Clone Object and then Destroy Clone [SOLVED]

So I want to clone and object and move it to a room and then afterward if the player performs a certain action I want to destroy it. I tried this...

x = CloneObject (fresh_water)
RemoveObject (x)

But it didn't work. Even though this does...

 x = CloneObject (fresh_water)
MoveObjectHere (x)

Any ideas?

Anonynn.


RemoveObject should work. Do you get an error message? That said, it does not really destroy the object, just sets its parent to null, which has the same effect and is quicker.


RemoveObject does not work---no error pops up, but it doesn't remove the Object either.

But I've noticed a strange ...something...happening when using an "Openable/Closable" container. On the Switchable Tab "After switching on the object:" and "After switching off the object:" Quest doesn't always work properly (which is what this script is written on). I know something is wonky with it because I had another Object, openable and closeable curtains. But Quest, wasn't recognizing isopen=True and isopen=False and kept saying the curtains were perma-closed.

Maybe I need to move the code to a verb instead?


are you sure you don't have some sort of tag conflict going on, which is confusing Quest as to which object you are acting on?


Pretty sure. I only had a short message, a flag and the isopen scripting on the curtains --- and when I moved the same code to a verb the scripting worked just fine.

I still need to figure out why the destroy object isn't working. I'm going to experiment with making it a verb and let you guys know how it goes. Then we'll know whether or not it's a problem with the Openable/Closeable thing.


Why not just move the object to another room that the player cannot reach???


I feel like if the RemoveObject isn't working properly then moving it to another room wouldn't either. Although, I haven't tried.

UPDATE:
That didn't work either

Here's the code in case it helps.

After "switching on"...

msg ("<br/><font color= \"70edf5\">You turn on the faucet and fresh water comes pouring out.</font color><br/>")
x = CloneObject (fresh_water)
MoveObjectHere (x)
gh_sink.flag = True

And "switching off"..

msg ("<br/>You turn off the faucet. {once:What a good guest!}<br/>")
MoveObject (fresh_water, Part 1)
gh_sink.flag = False

This didn't work either...

After "switching off"...

msg ("<br/>You turn off the faucet. {once:What a good guest!}<br/>")
RemoveObject (fresh_water)
gh_sink.flag = False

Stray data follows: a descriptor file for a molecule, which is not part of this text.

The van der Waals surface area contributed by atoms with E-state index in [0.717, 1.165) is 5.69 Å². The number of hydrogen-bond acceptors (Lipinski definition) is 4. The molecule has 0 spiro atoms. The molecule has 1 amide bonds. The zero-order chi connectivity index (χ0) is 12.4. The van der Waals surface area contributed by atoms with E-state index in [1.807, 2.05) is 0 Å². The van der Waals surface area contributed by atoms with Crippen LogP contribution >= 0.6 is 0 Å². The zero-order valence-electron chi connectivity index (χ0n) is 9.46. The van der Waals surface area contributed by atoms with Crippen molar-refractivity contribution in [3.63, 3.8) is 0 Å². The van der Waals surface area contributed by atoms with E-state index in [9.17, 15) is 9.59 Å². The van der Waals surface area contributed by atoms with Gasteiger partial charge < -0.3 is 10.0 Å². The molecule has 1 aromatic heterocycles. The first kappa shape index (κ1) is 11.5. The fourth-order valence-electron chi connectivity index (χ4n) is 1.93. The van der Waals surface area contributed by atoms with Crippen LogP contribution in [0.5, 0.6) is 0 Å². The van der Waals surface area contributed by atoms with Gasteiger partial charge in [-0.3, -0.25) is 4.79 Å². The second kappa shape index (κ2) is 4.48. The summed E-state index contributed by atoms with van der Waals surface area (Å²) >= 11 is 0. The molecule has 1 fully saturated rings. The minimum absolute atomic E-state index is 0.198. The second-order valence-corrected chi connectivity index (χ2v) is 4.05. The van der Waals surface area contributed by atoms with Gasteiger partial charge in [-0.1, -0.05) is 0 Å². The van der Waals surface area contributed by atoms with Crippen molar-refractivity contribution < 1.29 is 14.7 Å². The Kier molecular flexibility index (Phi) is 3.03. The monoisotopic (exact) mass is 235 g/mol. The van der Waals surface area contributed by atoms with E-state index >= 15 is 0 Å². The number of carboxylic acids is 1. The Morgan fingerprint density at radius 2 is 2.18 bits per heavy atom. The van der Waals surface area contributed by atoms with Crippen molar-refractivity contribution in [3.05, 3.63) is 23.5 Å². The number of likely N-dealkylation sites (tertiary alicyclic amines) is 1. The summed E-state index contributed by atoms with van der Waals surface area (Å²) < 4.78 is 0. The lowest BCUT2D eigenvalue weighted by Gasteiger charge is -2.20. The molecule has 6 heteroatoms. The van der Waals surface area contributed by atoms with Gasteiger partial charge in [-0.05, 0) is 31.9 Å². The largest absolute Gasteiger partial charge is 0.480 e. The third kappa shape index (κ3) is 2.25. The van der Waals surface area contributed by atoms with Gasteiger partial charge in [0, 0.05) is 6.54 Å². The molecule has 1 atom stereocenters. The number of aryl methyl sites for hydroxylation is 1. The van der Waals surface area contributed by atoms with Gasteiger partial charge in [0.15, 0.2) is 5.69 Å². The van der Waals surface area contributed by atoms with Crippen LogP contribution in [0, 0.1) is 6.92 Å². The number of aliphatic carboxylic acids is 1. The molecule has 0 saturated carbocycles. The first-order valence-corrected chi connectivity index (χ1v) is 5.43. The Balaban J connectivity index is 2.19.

I = stumped. I'm going to try moving this to a verb to see if it fixes the problem. If it does --- that could mean a potential conflict error in Quest "Openable/Closeable" feature, I think.


UPDATE AGAIN:

So the same code in the verb versions, didn't work in removing the Fresh Water object either, although the game does now acknowledge that the object is getting turned off and on. Still can't figure out how to remove the Clone though.


I presume that the 'MoveObjectHere' Function is a custom function that takes an 'Object' Argument/Parameter and puts/moves that 'Object' inside of some set 'Object/Room Object', is this correct? (something like the below)

<function name="MoveObjecthere" parameters="moving_object_parameter">
  moving_object_parameter.parent = NAME_OF_YOUR_DESTINATION_OBJECT
</function>

x = CloneObject (fresh_water)
RemoveObject (x)

this just merely sets the CLONE_OBJECT's 'parent' Object Attribute to 'null', which effectively takes it out of any Objects (and moves/puts it directly into the 'asl' tag block)

your original 'fresh_water' Object remains in the room it is in

for example:

<object name="room">
  // <attr name="parent" type="object">null</attr>
  <object name="player">
    // <attr name="parent" type="object">room</attr>
  </object>
</object>

// RemoveObject (player)

// now, the code would be changed (look like) to this:

<object name="room">
  // <attr name="parent" type="object">null</attr>
</object>
<object name="player">
  // <attr name="parent" type="object">null</attr>
</object>

// -------------------------

// or

<object name="room">
  // <attr name="parent" type="object">null</attr>
</object>
<object name="player">
  // <attr name="parent" type="object">room</attr>
</object>

// RemoveObject (player)

// now, the code would be changed (look like) to this:

<object name="room">
  // <attr name="parent" type="object">null</attr>
</object>
<object name="player">
  // <attr name="parent" type="object">null</attr>
</object>

x = CloneObject (fresh_water)
MoveObjectHere (x)

this, assuming my guess about the 'MoveObjectHere' Function, just moves the CLONE_OBJECT to whatever is the DESTINATION_ROOM defined in the Function.

your original 'fresh_water' Object remains in the room it is in


if you're cloning your 'fresh_water' repeatedly.... DO NOTE: it creates a different CLONE Object each time: fresh_water1, fresh_water2, fresh_water3, fresh_water4, etc etc etc

so, maybe you're removing 'fresh_water5' CLONE, but not all the other 'fresh_water#' CLONES


also, note that:

x = CloneObject (NAME_OF_OBJECT)